Skip to main content

Fourth Crack Discovered On Space Shuttle Discovery's Fuel Tank

Discovery launch pad at night
At NASA's Kennedy Space Center in Florida, xenon lights illuminate space shuttle Discovery on Launch Pad 39A following the retraction of the rotating service structure on Nov. 3, ahead of its launch on the STS-133 shuttle mission.
(Image: © NASA/Troy Cryder)

NASAengineers have found another crack ? the fourth so far ? in the metal skin ofthe external fuel tank attached to the space shuttle Discovery.

Thenew crack is similarto three others spotted on aluminum ribs near the midpoint of Discovery's15-story external fuel tank. The cracks and a hydrogen gas leak on the tankhave prevented Discovery from launching on its final spaceflight this monthfrom its seaside pad at NASA's Kennedy Space Center in Florida.

NASAspokesman Allard Beutel told SPACE.com today (Nov. 15) that an analysis isunder way on Discovery's fuel tank and engineers are discussing plans toinspect other nearby ribs for cracks as well. The cracks and gas leak onDiscovery's tank must be repaired before the shuttle can launch on its lastspace voyage, he added.

Inspectorsinitially spotted a long crack in the insulating foam on the shuttle fuel tank.

Whileinvestigating that crack, engineers found two smaller cracks in one of the 108ribs that girdle the external tank's midpoint between its liquid hydrogen andliquid oxygen tanks. A third crack was discovered last week, only to befollowed by this latest, fourth crack over the weekend.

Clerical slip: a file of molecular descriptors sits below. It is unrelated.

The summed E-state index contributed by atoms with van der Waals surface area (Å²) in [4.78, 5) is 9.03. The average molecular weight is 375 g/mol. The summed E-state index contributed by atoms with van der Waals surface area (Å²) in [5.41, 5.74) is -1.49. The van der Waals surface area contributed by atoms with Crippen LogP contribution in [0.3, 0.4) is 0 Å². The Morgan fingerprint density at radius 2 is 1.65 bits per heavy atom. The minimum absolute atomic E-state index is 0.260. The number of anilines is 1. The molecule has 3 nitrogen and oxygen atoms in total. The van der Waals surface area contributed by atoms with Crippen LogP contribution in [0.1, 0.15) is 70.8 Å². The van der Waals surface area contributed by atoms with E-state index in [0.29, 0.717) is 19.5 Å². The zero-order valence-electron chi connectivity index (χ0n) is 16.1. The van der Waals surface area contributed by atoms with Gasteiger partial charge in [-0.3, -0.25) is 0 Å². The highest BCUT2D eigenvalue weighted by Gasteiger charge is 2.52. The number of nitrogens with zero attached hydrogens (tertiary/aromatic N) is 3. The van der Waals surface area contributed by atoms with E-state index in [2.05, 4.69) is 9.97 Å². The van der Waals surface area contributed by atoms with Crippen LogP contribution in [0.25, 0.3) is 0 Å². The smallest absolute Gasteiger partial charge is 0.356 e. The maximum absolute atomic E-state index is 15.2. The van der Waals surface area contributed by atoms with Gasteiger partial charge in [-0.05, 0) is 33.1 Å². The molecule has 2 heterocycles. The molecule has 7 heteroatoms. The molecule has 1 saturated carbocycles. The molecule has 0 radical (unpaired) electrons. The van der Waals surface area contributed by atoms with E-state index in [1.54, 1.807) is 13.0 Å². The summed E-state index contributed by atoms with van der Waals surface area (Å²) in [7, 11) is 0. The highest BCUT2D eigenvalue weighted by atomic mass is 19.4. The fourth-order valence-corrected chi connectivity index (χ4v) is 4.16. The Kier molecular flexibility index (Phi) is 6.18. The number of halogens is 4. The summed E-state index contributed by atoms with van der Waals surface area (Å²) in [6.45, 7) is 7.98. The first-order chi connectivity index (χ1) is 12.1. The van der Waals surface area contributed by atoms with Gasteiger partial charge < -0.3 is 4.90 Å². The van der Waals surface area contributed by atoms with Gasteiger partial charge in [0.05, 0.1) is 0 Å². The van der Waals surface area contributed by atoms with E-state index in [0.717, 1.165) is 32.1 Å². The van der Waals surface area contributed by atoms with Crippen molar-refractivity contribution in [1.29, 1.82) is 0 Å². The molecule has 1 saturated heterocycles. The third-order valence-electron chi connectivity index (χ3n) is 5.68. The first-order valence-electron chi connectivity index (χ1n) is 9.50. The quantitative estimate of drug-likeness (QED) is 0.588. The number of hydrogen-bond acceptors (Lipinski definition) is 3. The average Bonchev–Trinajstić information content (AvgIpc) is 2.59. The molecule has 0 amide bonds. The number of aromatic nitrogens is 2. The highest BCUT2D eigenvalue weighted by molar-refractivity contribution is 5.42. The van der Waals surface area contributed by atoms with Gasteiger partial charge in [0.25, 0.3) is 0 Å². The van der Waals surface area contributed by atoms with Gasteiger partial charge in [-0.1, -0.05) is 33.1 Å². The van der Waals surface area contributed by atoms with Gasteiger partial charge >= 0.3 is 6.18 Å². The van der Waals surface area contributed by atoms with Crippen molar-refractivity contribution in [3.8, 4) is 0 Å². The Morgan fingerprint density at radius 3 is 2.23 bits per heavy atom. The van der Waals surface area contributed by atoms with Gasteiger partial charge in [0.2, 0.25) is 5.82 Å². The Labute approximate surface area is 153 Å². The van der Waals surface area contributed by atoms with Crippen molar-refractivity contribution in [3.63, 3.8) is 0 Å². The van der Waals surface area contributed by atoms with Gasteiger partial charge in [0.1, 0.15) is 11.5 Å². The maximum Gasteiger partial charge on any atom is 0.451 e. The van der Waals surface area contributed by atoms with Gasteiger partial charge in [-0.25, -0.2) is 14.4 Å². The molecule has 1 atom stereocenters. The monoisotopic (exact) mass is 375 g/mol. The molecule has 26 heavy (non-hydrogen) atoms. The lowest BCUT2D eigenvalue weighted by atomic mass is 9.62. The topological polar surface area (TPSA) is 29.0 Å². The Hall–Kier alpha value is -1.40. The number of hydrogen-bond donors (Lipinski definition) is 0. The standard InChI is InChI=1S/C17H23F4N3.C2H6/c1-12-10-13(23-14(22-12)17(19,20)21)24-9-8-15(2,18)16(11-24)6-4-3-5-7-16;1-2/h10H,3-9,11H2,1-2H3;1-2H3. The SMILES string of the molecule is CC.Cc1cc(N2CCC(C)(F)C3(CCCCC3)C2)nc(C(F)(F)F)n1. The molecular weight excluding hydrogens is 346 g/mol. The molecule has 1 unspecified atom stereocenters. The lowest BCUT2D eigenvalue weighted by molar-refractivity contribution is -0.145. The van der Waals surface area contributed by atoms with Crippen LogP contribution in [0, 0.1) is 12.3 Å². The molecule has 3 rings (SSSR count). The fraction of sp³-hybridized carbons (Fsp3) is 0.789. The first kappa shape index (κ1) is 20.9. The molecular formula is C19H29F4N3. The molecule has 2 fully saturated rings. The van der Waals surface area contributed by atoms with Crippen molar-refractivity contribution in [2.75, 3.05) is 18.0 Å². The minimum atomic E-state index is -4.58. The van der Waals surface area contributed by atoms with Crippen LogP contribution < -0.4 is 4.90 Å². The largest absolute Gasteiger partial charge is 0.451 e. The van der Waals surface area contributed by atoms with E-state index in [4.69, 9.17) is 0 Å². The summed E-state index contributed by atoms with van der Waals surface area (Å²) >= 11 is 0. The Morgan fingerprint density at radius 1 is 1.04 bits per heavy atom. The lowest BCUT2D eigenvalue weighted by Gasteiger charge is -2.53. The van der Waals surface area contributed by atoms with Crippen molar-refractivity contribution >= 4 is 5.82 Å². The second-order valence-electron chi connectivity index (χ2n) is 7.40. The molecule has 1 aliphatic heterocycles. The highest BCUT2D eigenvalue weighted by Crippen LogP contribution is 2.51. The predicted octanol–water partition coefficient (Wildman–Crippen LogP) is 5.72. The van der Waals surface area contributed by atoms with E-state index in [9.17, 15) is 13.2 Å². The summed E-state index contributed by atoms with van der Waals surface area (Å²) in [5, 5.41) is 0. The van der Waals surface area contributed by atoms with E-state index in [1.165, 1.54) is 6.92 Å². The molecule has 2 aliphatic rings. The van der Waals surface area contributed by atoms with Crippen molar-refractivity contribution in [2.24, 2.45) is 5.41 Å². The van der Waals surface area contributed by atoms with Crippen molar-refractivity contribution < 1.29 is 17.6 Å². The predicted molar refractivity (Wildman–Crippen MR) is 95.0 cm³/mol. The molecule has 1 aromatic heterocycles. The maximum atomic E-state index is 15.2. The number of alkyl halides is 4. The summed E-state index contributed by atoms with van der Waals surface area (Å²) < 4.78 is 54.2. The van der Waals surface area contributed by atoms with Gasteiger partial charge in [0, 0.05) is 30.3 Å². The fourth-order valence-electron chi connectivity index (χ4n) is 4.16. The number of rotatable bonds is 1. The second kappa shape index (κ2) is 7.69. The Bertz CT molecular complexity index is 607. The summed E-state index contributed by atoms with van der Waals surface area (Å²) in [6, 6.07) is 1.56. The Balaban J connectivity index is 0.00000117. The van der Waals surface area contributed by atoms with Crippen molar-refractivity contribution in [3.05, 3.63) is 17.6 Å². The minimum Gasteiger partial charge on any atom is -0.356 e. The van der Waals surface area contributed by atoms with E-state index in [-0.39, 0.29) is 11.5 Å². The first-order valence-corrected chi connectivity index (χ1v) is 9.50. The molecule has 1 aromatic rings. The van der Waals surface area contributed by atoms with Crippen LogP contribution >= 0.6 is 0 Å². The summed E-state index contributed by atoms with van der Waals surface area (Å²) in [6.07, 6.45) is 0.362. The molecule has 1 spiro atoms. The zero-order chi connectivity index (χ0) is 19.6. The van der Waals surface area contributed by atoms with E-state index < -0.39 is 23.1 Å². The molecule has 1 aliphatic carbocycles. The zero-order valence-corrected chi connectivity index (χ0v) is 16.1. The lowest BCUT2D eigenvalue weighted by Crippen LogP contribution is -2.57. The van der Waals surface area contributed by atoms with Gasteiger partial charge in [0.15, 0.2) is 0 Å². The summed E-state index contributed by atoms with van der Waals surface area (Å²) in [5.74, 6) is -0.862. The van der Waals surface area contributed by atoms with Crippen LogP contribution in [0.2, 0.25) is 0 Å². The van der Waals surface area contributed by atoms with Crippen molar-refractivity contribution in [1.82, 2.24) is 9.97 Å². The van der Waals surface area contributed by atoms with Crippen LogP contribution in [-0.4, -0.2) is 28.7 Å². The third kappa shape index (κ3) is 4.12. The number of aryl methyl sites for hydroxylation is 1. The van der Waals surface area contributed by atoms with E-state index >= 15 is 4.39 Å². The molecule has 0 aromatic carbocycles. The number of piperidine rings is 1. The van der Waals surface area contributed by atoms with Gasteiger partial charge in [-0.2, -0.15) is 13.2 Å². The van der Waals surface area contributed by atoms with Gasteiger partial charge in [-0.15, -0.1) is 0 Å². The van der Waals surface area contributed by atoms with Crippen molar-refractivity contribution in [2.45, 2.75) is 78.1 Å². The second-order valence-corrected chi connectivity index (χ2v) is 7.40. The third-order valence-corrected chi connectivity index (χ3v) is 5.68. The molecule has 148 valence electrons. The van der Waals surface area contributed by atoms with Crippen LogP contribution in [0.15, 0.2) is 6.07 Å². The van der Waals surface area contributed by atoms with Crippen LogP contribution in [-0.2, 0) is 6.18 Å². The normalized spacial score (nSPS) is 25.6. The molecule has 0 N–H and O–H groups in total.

Beutelsaid that NASA has repaired cracks similar to those on Discovery's fuel tankmany times in the history of the agency's nearly 30-year shuttle program.However, this is the first time the cracks have been detected on a tank alreadyat the launch pad, awaiting blastoff, he added.

"Thekey thing is this work that we've never done before on the pad," Beutelsaid.

Thecracks are on ribs that provide extra structural support to the shuttle fueltank's so-called "intertank" region ? a transition spot between thetwo fuel tanks. [GRAPHIC:NASA's Space Shuttle ? From Top to Bottom]

"It'swhere we keep the electronics and wiring for the tank," Beutel said."It's mostly just empty space."

Tofix the cracks, engineers typically cut off the cracked portions and replacethem with thicker aluminum ribs that are then bolted into place. The foaminsulation is then reapplied.

Beutelsaid NASA is still aiming to try and complete repairs on Discovery's fuel tankin time for the next window to launch the shuttle on its mission to theInternational Space Station. That window opens Nov. 30 and closes around Dec.6, he added.

The nextpossible time that Discoverycan attempt a liftoff is Nov. 30 at 4:02 a.m. EST (0902 GMT). Discovery isscheduled for an 11-day supply mission to the space station to deliver ahumanoid robot helper for the station crew and a new storage room for theorbiting lab.

The STS-133mission will be Discovery's grand finale in space beforebeing retired in 2011 along with the rest of NASA's shuttle fleet.

 

Have a news tip, correction or comment? Let us know at community@space.com.